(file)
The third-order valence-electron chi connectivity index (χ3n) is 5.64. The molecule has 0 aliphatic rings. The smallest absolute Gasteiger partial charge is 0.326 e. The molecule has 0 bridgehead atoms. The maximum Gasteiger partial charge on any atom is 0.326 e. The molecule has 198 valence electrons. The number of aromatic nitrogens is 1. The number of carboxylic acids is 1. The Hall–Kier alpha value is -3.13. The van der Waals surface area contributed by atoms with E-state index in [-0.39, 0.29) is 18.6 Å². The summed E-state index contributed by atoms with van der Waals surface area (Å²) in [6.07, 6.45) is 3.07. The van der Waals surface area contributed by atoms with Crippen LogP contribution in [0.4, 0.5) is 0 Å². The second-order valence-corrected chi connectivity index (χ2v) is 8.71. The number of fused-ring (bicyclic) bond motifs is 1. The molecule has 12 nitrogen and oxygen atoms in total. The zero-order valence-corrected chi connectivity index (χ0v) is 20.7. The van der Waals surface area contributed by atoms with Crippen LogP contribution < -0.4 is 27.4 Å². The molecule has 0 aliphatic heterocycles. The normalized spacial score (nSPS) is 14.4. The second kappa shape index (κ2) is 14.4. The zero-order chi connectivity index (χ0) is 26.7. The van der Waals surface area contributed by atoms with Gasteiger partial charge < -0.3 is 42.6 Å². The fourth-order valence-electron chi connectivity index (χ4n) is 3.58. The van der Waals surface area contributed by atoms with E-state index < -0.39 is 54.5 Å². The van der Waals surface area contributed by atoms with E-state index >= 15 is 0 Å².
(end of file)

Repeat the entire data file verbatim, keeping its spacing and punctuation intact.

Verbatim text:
The third-order valence-electron chi connectivity index (χ3n) is 5.64. The molecule has 0 aliphatic rings. The smallest absolute Gasteiger partial charge is 0.326 e. The molecule has 0 bridgehead atoms. The maximum Gasteiger partial charge on any atom is 0.326 e. The molecule has 198 valence electrons. The number of aromatic nitrogens is 1. The number of carboxylic acids is 1. The Hall–Kier alpha value is -3.13. The van der Waals surface area contributed by atoms with E-state index in [-0.39, 0.29) is 18.6 Å². The summed E-state index contributed by atoms with van der Waals surface area (Å²) in [6.07, 6.45) is 3.07. The van der Waals surface area contributed by atoms with Crippen LogP contribution in [0.4, 0.5) is 0 Å². The second-order valence-corrected chi connectivity index (χ2v) is 8.71. The number of fused-ring (bicyclic) bond motifs is 1. The molecule has 12 nitrogen and oxygen atoms in total. The zero-order valence-corrected chi connectivity index (χ0v) is 20.7. The van der Waals surface area contributed by atoms with Crippen LogP contribution < -0.4 is 27.4 Å². The molecule has 0 aliphatic heterocycles. The normalized spacial score (nSPS) is 14.4. The second kappa shape index (κ2) is 14.4. The zero-order chi connectivity index (χ0) is 26.7. The van der Waals surface area contributed by atoms with Gasteiger partial charge < -0.3 is 42.6 Å². The fourth-order valence-electron chi connectivity index (χ4n) is 3.58. The van der Waals surface area contributed by atoms with E-state index < -0.39 is 54.5 Å². The van der Waals surface area contributed by atoms with E-state index >= 15 is 0 Å².